Carnegie Mellon University

Lauren Churilla

Lauren Churilla

Graduate Student

  • Porter Hall 225C


  • M.A. in Public History: Archival, Museum, and Editing Studies Duquesne University, Certificate in Women and Gender Studies, 2010
  • B.A. in History Saint Vincent College, 2008

Interest Area(s)

  • American Women's History and Sexuality


  • Review of The Brontë Cabinet: Three Lives in Nine Objects, by Deborah Lutz, The Historian, December 2017
  • Kentucky by Design: The Decorative Arts and American Culture. Lexington: University of Kentucky Press, 2015

Awards and Fellowships

  • A.W. Mellon Fellow in Digital Humanities; Carnegie Mellon University; 2018

Conference Presentations

  • "Mashers and Street Harassment in Progressive Era Pittsburgh, 1880s-1930s," Pittsburgh Cultural Studies and Gender Sexuality and Women's Studies Student Symposium, University of Pittsburgh, Pittsburgh, PA, September 2020
  • "Mashers and Street Harassment in Progressive Era Pittsburgh," The Assocation for Computers and the Humanities Conference, Pittsburgh, PA, July 2019

Public Digital History Projects


  • Technological Textiles; Computing History and Decorative Textiles, June 2020 – ongoing
  • Domestic Space, June 2019 - January 2020
  • Common Threads: Weavers of Western and Central Pennsylvania, January 2019 – June 2019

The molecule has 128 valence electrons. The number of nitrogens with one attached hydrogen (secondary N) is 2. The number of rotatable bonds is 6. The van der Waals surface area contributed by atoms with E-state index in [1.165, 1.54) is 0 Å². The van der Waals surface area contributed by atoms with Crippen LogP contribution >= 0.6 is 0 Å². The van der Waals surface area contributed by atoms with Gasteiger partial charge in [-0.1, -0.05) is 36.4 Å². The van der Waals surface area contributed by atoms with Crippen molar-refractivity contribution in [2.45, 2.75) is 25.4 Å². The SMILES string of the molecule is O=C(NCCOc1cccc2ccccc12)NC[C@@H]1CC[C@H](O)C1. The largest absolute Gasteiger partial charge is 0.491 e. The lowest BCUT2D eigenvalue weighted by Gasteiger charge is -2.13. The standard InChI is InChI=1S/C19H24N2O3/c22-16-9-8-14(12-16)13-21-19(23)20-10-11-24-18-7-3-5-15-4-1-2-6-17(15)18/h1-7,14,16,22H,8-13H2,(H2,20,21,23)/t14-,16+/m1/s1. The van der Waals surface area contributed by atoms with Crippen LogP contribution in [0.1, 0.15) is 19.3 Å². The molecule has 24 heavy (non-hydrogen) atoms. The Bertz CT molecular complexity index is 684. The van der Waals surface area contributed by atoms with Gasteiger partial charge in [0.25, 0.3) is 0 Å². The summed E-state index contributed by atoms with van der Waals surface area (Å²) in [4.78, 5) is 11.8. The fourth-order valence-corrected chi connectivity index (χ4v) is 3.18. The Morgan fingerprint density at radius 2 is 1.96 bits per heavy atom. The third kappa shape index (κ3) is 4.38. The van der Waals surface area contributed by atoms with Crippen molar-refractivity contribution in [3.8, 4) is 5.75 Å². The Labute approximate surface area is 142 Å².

• Blood Cotton: Legacies of Slavery and Exploitation in the Decorative Textiles Industry, July 2018 – January 2019
  • Washed and Hung: Laundry and Textiles in America, January 2018 – June 2018
  • Selections from the Newly Acquired American Textile History Museum Collection, June 2017 – January 2018
  • How We Slept: The History of the Bedroom and Other Home Spaces, January 2017 – June 2017
  • Amish, Quaker, and Mennonite Weavers and the Clash Between Pacifism and Nationalism, June 2016 – January 2017


  • Saint Vincent College Center for Northern Appalachian Studies, September 2020 - ongoing

  • Humanities Digital Innovation and Virtual Education, May 2020 – ongoing

  • Pandemic 2020: An SVC Covid-19 Public History Project, May 2020 – ongoing


Lisa Tetrault